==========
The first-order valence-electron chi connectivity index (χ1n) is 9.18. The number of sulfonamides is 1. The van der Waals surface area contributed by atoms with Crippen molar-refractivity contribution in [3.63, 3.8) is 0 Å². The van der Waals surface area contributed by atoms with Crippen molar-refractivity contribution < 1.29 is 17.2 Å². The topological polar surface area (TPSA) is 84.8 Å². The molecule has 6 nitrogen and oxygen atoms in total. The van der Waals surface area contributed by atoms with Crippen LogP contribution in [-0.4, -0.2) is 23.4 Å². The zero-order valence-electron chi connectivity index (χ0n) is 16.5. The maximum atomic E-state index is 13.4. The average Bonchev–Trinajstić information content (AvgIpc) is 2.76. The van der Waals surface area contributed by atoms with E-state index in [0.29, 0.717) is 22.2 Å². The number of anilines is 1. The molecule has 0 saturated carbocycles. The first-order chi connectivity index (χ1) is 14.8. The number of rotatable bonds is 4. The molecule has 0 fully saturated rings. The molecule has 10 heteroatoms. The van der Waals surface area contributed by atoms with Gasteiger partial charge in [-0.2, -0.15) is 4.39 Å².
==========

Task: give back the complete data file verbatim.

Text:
The first-order valence-electron chi connectivity index (χ1n) is 9.18. The number of sulfonamides is 1. The van der Waals surface area contributed by atoms with Crippen molar-refractivity contribution in [3.63, 3.8) is 0 Å². The van der Waals surface area contributed by atoms with Crippen molar-refractivity contribution < 1.29 is 17.2 Å². The topological polar surface area (TPSA) is 84.8 Å². The molecule has 6 nitrogen and oxygen atoms in total. The van der Waals surface area contributed by atoms with Crippen LogP contribution in [-0.4, -0.2) is 23.4 Å². The zero-order valence-electron chi connectivity index (χ0n) is 16.5. The maximum atomic E-state index is 13.4. The average Bonchev–Trinajstić information content (AvgIpc) is 2.76. The van der Waals surface area contributed by atoms with E-state index in [0.29, 0.717) is 22.2 Å². The number of anilines is 1. The molecule has 0 saturated carbocycles. The first-order chi connectivity index (χ1) is 14.8. The number of rotatable bonds is 4. The molecule has 0 fully saturated rings. The molecule has 10 heteroatoms. The van der Waals surface area contributed by atoms with Gasteiger partial charge in [-0.2, -0.15) is 4.39 Å².